From Kansas Policy Institute.
Go Back to Move Forward from Common Core Standards
By James Franko
Common Core. Two words that make the “Who is the best Kansas college basketball team” debate seem downright tame. Common Core finds its way into just about any education policy discussion and pugilists on both sides start to jab.
As with most questions of public policy, Common Core (CC) certainly started out with the best of intentions but has become just another roadblock between Kansas children and their future success. At one point the saving grace of CC was the promise of high, transparent standards by which Kansas schools would be graded. However, the baggage that now accompanies those standards, with no promise of them remaining high, is too much and Kansas should return to the state performance standards we had prior to passage of No Child Left Behind (NCLB).
Also interesting, CC recently underwent a name change but remain CC is spirit and fact — They’re now called the Kansas College and Career Readiness Standards.
The last federal intervention, NCLB, is where any notion of CC being a state initiative went off the rails. Assume for a moment that CC supporters are correct in saying it was initially a state-led effort and that the Feds jumped onto an already-moving train. The reality is that most states only got on board to CC when they were offered a federal waiver from the impossible mandates of NCLB — 100% student proficiency by 2014 at the hazard of federal education dollars. Not to mention federal enticements of more money in the 2009 “stimulus” bill. Kansas applied for the stimulus’ “Race to The Top” money but didn’t receive it while our state has received a waiver from NCLB. Minutes from Kansas Board of Education meetings show that Kansas was signing onto the standards during the same period as the “enticements” were being offered.
That is the kind of “voluntary” decision that only Michael Corleone could love. To think that the federal government will not use further enticements and the power they already have to wield influence on CC disregards both common sense and recent history. We need look no further than NCLB to hear Washington say they will not affect the classroom. But, you would be hard pressed to find a teacher who does not bemoan NCLB as interfering in their ability to teach.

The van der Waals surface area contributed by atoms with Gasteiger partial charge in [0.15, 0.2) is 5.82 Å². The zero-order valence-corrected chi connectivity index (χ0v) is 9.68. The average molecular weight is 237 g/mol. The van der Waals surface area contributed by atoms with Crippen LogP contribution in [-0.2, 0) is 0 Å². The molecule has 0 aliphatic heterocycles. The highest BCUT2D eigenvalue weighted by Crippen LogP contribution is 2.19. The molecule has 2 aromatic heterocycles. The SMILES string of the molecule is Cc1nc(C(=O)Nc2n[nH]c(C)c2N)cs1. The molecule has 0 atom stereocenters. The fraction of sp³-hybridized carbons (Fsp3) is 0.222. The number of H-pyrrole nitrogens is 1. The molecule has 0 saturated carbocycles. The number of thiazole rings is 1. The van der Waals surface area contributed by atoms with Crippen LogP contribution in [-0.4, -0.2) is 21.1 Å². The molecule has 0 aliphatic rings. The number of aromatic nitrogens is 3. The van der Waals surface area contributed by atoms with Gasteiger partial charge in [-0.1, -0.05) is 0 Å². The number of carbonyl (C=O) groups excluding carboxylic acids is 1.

If NCLB was an unwarranted, unprecedented federal intrusion into the classroom why welcome more of the same with Common Core?
To believe that CC will remain state-led with Kansas able to control our own destiny is to ignore the simple experience of getting a few friends to agree on where to eat dinner. Magnify this phenomenon to 40-some states trying to agree on education standards and we begin to see where Kansas control may be eroded. It is also hard to imagine that what is in the standards will not ultimately dictate curriculum and teaching. How is CC any different than the NCLB refrain of “teaching to the test”? Because, we know that what is tested is what is taught?
Even college-bound private school students or homeschoolers will feel the weight of CC as the ACT and SAT are both being aligned to Common Core standards.
Recent CC test results in New York and Kentucky also show the “high standards” are under attack. New York’s 2013 High School Principal of the Year said that “The New York Common Core test results are the fruit of a poisonous tree.” While the leading teachers union in New York recently called for a CC moratorium in the face of high-stakes testing. If CC can survive these early attacks, we will likely be left with CC following the course of NCLB, which, as Secretary of Education Arne Duncan says, “led to a dumbing down of standards.”
Good thing, then, that Kansas already has our pre-NCLB standards on the shelf. Surely, any cost to update those would be no more than the cost of implementing CC standards and would ensure Kansas-led decision making. Suffice it to say, Kansas’ pre-NCLB standards required “Proficiency with difficult, rigorous and formidable material …” and would be a step in the right direction from where Kansas standards are currently.
The evidence is overwhelming; Kansas should pass on CC and return to our pre-NCLB standards. Those standards are on the shelf while Common Core will corrode public, private, and home schools. We’d also be sticking our head in sand to believe that Kansas will stay in control of K-12 education with a 40-some state consortium and the Feds already interfering with this “state-led initiative.”